Pinterest Updates Feed Algorithm to Boost Specific Content Types, in Addition to Usage-Defined Trends

Pinterest has published a new overview of how a recent update to its algorithm has enabled it to better balance the types of content it shows in user home feeds, which will enable it to display a broader range of content, as opposed to simply relying on engagement data to drive its Pin recommendations.

The update is a new approach to Pinterest’s algorithm distribution, which will enable it to put more focus on, say, video content, or content from a more culturally diverse set of creators, without having to compromise user experience.

And if you’re looking to use Pinterest within your digital marketing efforts, it’s worth noting how the update could impact what your target audience is shown in the app.

As explained by Pinterest engineer Yaron Greif:

“Every day millions of Pinners visit the home feed to find inspiration on Pinterest. As a member of the home feed ranking team, it’s my job to not only figure out what relevant pins to show Pinners but also to make sure that those Pins will help maintain the health of the overall Pinterest ecosystem.”

So, Pinterest doesn’t only display content based on what you’ve engaged within the past, and the boards that you follow – it also seeks to highlight other content, relative to different goals.

So what are those other goals?

Sharing more video content is one:

“For instance, relative to ranking just for relevance, we might display more newly-created Pins to ensure our corpus doesn’t become stale, or more video Pins to surface actionable ideas from creators.”

As with all platforms, video content generates more engagement, and in Pinterest’s case, that likely also means that it gets an extra boost within the algorithm, beyond what each user has shared and engaged with in the past.

That’s an important consideration – if you want to maximize your reach on Pinterest, it’s worth both keeping your content flowing, with new, fresh Pins for the system to rank, but also to consider different content types, particularly video, and also new post options and tools that Pinterest may be looking to give more exposure to via algorithm ranking.

In order to achieve these expanded content exposure goals, Pinterest has implemented a new ‘controllable distribution’ system which is:

“…applied after the traditional ranking layer to control the tradeoff between areas like relevance, freshness, and creator goals by boosting and demoting the ranking scores of content types.”

How much influence that process has is not entirely clear, but as with video, Pinterest will seek to amplify certain types of content and creators at different times in order to meet variable goals, in addition to basic ranking based on each users’ engagement. 

“Controllable distribution replaces hard-coded constants with a system where business owners can specify a global target for the percentage of impressions by content type. For example, if 4% of the feed is set to video, controllable distribution can then automatically determine how to achieve that distribution while still respecting Pinner content preferences. Importantly, controllable distribution adjusts the system continuously in realtime, so it does not grow stale.”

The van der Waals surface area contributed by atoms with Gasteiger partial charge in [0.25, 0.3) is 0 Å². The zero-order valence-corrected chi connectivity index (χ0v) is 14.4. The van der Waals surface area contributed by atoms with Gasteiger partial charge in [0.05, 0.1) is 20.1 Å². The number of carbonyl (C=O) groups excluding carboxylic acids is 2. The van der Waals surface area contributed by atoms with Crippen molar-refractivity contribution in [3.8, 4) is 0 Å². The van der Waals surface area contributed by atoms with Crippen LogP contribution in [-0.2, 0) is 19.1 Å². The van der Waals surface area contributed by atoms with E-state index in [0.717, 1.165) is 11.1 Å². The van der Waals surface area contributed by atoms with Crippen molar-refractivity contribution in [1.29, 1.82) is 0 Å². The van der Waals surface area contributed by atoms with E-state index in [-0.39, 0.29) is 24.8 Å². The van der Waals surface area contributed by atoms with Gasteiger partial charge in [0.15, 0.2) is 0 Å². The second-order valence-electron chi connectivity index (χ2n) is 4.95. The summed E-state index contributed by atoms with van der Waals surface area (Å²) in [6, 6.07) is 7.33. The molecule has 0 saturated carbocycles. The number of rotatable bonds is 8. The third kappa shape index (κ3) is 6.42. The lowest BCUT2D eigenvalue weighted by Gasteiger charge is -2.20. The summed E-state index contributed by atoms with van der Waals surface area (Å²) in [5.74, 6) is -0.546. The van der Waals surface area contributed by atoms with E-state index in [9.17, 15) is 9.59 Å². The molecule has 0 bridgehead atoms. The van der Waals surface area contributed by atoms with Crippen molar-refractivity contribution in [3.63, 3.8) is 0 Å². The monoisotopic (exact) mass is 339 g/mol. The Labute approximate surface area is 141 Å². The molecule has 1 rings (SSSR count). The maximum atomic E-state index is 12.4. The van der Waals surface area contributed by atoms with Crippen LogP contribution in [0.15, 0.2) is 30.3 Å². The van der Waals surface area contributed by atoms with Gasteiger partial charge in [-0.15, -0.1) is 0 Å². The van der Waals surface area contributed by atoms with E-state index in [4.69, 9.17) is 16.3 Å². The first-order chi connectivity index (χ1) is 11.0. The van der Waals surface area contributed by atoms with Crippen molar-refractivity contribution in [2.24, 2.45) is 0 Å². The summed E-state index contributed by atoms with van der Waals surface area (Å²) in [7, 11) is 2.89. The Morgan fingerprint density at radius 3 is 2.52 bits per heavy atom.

One of the key use cases for this will likely be to increase creator representation on the platform.

As Pinterest recently noted in its response to the #BlackLivesMatter protests:

“We are working to make sure the content people see on Pinterest represents people from diverse backgrounds. We are investing more resources into growing the diversity of content on our platform.”

Having the capacity implement more specific influence on algorithm-defined results will facilitate this, helping to ensure that Pinterest users are exposed to more content from different sources. 

Though it also interesting to note a recent flaw uncovered in Pinterest’s algorithm recommendations, which has seen Pinterest hosting a range of offensive posts. As reported by OneZero, Pinterest’s process for addressing concerning content and trends is to block them from showing up in main feeds and in relevant searches.

“[While] Facebook and Twitter have opted to combat disinformation by removing millions of harmful posts and accounts, Pinterest chose another route, launching a search ban on “polluted content” in 2018 that started with anti-vaccination terms, cancer cures, and other health misinformation. Instead of completely eliminating this type of content, Pinterest’s search engine blocks results for keywords likely to produce misinformation.”

That process reduces the enforcement load on Pinterest, while also limiting the distribution of such content – but it also means that such material still exists on the platform, and can still be accessed via other search options, like, for example, Google search. 

That means that Pinterest, while it’s addressing this content on front, is still facilitating the distribution of the same material in other, less obvious ways. OneZero‘s investigation found various Pins depicting underage girls, anti-vax content and more, which have largely gone unchecked, and may present another content challenge for Pinterest to address.

That’s a separate concern from algorithm distribution, but related in terms of how Pinterest surfaces and recommends (or doesn’t) certain types of content. 

All up, this new algorithm update will enable Pinterest to put more focus on specific elements of its choosing within its Pin recommendations, without impacting user experience.

The full extent of this influence is impossible to quantify, but it is worth noting the changes to how Pinterest’s algorithm works, and considering what that might mean for your own approach.

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